Imagine that the apocalypse is coming: the Earth is about to experience a massive solar storm; an asteroid is about to crash into our home planet; or a supervolcano is bursting, sending huge amounts of ash into the atmosphere.
How will you react?
Would you be the boss? Or the one who takes care of everyone? Or the person who goes out incredulously?
It is often very difficult for us to predict how we will react to extreme adversity, said Sandy McFarlane, who is director of the Center for Traumatic Stress Studies at the University of Adelaide and has worked in the field of trauma for four decades.
And this is because the kind of stress we experience in our daily life is very different from what we might encounter in a life or death situation.
"The language and our imagination are very poor in anticipating what the reality of these survival challenges is," said Professor McFarlane.
"Often people have not been able to create a real scenario in their mind that they can practice, so that when they arrive in a place of extreme horror or fear they do not have a repertoire or a way of understanding or dealing with where they are."
Even people who have been well trained for difficult situations can actually discover that they are rather disorganized in the face of an extreme challenge.
Let's take a look at some of our common stress responses.
Flight, fight or freeze
If you are unlucky enough to find yourself in an apocalyptic situation, you may find it impossible to choose the right kind of action.
"People often panic because they can't choose what they should do," Professor McFarlane said.
This can be a problem because choosing an action line allows you to concentrate.
Sometimes running away from a threat makes sense. We call this the flight response: reacting with fear to a situation and retreating to a point of safety.
But this answer is not always so useful, especially if you are in a position of responsibility or leadership.
"If people are in a role where they have to act proactively, for example to protect members of the public, if they feel overwhelmed by fear they will literally withdraw from the situation, flee," Professor McFarlane said.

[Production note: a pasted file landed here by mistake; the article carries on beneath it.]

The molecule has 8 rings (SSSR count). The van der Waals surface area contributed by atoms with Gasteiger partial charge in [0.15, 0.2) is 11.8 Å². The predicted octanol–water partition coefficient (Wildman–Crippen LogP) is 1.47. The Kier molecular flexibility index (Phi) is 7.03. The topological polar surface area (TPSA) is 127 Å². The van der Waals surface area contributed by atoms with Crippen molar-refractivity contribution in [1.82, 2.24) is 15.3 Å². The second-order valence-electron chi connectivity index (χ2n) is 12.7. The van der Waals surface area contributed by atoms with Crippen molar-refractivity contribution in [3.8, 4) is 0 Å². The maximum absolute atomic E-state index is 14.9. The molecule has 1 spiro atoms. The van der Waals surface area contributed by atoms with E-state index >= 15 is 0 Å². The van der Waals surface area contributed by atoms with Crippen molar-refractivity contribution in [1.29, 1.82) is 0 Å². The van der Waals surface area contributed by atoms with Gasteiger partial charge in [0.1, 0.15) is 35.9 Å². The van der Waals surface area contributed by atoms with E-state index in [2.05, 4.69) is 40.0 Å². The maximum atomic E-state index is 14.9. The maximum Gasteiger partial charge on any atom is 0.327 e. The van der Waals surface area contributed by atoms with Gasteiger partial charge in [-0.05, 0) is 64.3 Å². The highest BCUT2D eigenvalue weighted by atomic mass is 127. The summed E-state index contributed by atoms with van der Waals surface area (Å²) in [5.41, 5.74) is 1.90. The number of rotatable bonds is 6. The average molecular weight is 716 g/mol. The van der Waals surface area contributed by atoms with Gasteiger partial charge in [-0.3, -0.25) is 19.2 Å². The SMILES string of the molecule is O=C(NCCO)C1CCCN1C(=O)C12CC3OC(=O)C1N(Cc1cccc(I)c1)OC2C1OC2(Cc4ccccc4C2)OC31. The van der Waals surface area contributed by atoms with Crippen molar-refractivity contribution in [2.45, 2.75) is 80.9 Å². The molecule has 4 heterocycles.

"It is where fundamentally an individual's decision-making processes and the ability to organize their environment are broken down and escape is the only solution."
Another way to deal with fear is to try to fight the threat.
This is a very instinctive response, Professor McFarlane said.
In some cases it can work well. Trained soldiers often talk about how their worst fear is waiting for a battle, and once they enter the battle and can use their abilities, they feel a certain degree of calm.
In other cases, the response to the fight can lead people to react inappropriately, such as reacting to a threat with extreme aggression, Professor McFarlane said.
Freezing – being physically unable to move and literally frozen by fear – is another common way for us to respond to extreme stress.
It is a classic also in the animal world: prey animals often lie down when they are pursued, in the hope that the predator will miss them.
In extreme situations this can lead to dissociating people from a situation, such as the character of Kirsten Dunst in the movie Melancholia, which becomes catatonic as a rogue planet approaches on a collision course with Earth.
"Some people can lose their memory and behave very automatically in times of extreme stress that are not particularly targeted or targeted," said Professor McFarlane.
Leaders and followers
Some people are able to remain extraordinarily balanced in extreme situations and have the feeling of being able to contain and dominate any threat.
Those of us who can do it are better able to control the way our body reacts to acute stress. This is known as your physiological awakening, for example when your heart starts running or you are short of breath.